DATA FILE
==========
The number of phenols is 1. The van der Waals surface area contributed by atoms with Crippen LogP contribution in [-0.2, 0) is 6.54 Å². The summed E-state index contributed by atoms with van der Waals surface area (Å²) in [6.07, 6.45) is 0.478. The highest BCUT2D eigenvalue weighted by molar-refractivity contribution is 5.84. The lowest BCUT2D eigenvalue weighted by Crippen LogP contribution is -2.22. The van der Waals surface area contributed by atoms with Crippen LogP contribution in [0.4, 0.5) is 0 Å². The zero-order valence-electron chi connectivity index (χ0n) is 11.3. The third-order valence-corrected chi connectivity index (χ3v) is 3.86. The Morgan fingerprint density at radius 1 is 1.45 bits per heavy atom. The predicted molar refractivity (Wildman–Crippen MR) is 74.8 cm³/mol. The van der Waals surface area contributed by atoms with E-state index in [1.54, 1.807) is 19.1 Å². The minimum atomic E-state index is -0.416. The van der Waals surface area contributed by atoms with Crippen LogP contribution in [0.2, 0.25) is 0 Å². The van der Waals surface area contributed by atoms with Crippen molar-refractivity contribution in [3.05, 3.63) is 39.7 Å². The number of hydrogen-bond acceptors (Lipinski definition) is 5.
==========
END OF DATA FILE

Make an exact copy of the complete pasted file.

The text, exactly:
The number of phenols is 1. The van der Waals surface area contributed by atoms with Crippen LogP contribution in [-0.2, 0) is 6.54 Å². The summed E-state index contributed by atoms with van der Waals surface area (Å²) in [6.07, 6.45) is 0.478. The highest BCUT2D eigenvalue weighted by molar-refractivity contribution is 5.84. The lowest BCUT2D eigenvalue weighted by Crippen LogP contribution is -2.22. The van der Waals surface area contributed by atoms with Crippen LogP contribution in [0.4, 0.5) is 0 Å². The zero-order valence-electron chi connectivity index (χ0n) is 11.3. The third-order valence-corrected chi connectivity index (χ3v) is 3.86. The Morgan fingerprint density at radius 1 is 1.45 bits per heavy atom. The predicted molar refractivity (Wildman–Crippen MR) is 74.8 cm³/mol. The van der Waals surface area contributed by atoms with E-state index in [1.54, 1.807) is 19.1 Å². The minimum atomic E-state index is -0.416. The van der Waals surface area contributed by atoms with Crippen LogP contribution in [0.2, 0.25) is 0 Å². The van der Waals surface area contributed by atoms with Crippen molar-refractivity contribution in [3.05, 3.63) is 39.7 Å². The number of hydrogen-bond acceptors (Lipinski definition) is 5.